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I'm interested in writing a simple program (as an exercise) that takes an FCIDUMP file (e.g. from a Molpro calculation) and can determine FCI matrix elements (e.g. to construct the entire FCI matrix to diagonalise, or to use in FCIQMC). I would like to know how to do it so that I can program it myself.

Reading in the FCIDUMP file itself is just an exercise in programming (and can be done in one line with pySCF: pyscf.tools.fcidump.read("fcidump_file", molpro_orbsym=True)), so let's start with all the integrals given $(\psi_i\psi_j|\psi_k\psi_l)$ and $h_{ij}$, as well as the extra parameters in the first block (which I am less sure how to use). How does one calculate the (FCI) Hamiltonian matrix element $H_{ij}$ given these values?

I'm aware of the Slater-Condon rules and know they will be needed here, but I'm not sure how to generate a general matrix element from these values, or how the parameters that come before the integrals are useful (presumably ORBSYM can reduce the size of the matrix).

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  • $\begingroup$ I figured that was a small component of the question that could even be answered with a comment, but if you think it warrants an entirely new question, I can do that. I am more interested in how to construct it myself, though. $\endgroup$ – tmph Mar 15 at 22:17
  • $\begingroup$ +1, but the second question about existing software that can do this, should be asked as a separate question with the software-recommendations tag. You're right that ORBSYM tells you information that can help to reduce the overall cost of things. So you have the Hamiltonian (i.e. integrals), and you want to calculate the matrix elements $H_{ij} = \langle \Phi_i | H | \Phi_j \rangle$ where $|\Phi\rangle$ are Slater determinants with any number of excitations? Have you tried to see what happens when the operator $H$ acts on a wavefunction $| \Phi_j \rangle$? $\endgroup$ – Nike Dattani Mar 15 at 22:20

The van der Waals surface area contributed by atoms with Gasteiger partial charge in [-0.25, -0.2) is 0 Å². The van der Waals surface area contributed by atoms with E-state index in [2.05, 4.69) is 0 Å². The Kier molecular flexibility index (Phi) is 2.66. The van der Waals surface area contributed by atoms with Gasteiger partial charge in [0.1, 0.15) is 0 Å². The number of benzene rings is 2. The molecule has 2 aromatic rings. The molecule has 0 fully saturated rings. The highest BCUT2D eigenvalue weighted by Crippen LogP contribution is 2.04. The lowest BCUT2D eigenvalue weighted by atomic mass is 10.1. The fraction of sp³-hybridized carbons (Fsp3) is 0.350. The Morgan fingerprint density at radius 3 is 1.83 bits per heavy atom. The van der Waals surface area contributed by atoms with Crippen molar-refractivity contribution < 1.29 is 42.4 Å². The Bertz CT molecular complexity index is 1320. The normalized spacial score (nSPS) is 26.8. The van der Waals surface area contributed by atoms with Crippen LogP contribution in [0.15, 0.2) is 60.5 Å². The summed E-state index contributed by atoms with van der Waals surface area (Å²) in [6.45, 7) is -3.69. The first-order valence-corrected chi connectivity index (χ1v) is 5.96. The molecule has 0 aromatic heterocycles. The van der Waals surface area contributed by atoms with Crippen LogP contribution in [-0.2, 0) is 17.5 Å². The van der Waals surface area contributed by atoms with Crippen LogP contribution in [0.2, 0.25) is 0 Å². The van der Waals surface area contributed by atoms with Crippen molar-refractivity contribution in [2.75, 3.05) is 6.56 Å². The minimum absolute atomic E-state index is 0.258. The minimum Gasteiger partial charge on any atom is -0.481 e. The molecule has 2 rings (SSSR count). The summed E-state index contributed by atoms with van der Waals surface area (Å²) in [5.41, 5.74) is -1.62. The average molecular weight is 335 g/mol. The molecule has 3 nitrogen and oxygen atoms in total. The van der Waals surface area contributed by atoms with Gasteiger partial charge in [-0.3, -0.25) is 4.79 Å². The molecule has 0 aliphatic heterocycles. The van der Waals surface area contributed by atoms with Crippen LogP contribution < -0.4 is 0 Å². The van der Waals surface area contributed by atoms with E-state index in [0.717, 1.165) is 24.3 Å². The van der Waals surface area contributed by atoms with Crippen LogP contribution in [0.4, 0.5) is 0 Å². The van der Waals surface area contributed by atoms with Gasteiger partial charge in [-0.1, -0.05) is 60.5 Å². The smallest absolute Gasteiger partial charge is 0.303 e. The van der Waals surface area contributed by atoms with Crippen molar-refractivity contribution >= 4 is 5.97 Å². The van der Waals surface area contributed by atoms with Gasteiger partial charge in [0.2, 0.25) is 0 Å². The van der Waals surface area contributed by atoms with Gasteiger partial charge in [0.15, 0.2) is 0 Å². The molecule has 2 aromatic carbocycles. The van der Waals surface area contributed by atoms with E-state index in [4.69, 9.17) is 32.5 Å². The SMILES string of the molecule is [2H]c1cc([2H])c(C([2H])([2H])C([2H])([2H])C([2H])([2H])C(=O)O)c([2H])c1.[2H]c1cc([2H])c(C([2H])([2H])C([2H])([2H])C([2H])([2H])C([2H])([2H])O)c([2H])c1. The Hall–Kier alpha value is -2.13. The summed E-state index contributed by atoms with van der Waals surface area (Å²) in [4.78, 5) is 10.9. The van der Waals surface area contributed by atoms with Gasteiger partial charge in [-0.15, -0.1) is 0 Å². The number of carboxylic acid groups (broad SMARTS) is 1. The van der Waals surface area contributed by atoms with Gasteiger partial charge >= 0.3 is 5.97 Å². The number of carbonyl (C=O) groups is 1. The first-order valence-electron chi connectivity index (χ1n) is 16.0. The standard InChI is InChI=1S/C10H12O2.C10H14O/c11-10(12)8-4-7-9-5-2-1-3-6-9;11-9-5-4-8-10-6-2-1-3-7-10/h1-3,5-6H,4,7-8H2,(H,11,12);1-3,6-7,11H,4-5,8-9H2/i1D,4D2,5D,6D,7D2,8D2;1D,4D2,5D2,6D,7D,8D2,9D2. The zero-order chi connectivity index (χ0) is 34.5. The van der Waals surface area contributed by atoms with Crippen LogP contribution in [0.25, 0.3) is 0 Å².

• $\begingroup$ Assuming $|\Psi\rangle$ is a determinant, then the single-particle part of the Hamiltonian is easy (you have an eigenket), but the $r^{-1}_{12}$ part I don't know how to handle beyond what Szabo/Ostlund does in chapter 2.3.4. FWIW, I'm also not sure how to enumerate all possible determinants given only an FCIDUMP file, much less symmetry-restrict them, but yes ultimately what I want is the matrix element between two determinants with any number of excitations. $\endgroup$ – tmph Mar 15 at 23:38
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    $\begingroup$ The number of possible determinants before considering spatial symmetry is (N choose a)(N choose b) where N is the number of spatial orbitals, a is the number of alpha electrons, and b is the number of beta electrons. How to reduce this number using the point-group (symmetry) ought to be the subject of another, separate question. As for the rest, maybe start with the 2nd quantized H: docs.microsoft.com/en-us/azure/quantum/user-guide/libraries/…, $a$ and $a^\dagger$ will change # of excitations in deterimants. $\endgroup$ – Nike Dattani Mar 16 at 0:07
  • $\begingroup$ Thank you, I will experiment with a (small) matrix without symmetry adaption for now, since this is not meant to be a production-ready program. You are right that the problem is a lot easier in second quantisation, didn't occur to me somehow. $\endgroup$ – tmph Mar 16 at 2:33
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Let's go back to the original paper where the format was first proposed: A determinant based full configuration interaction program by Peter Knowles (lead author of the MOLPRO program, along with Hans-Joachim Werner) and Nick Handy in 1989. This algorithm is still used by a lot of people today, and is considered one of the most efficient ways to do FCI. Some people call this a string-based approach.

In a "string-based" approach, Slater determinants are represented by a binary string, such as:

$$\tag{1} |\Phi\rangle =|11111111110010000000000000\rangle. $$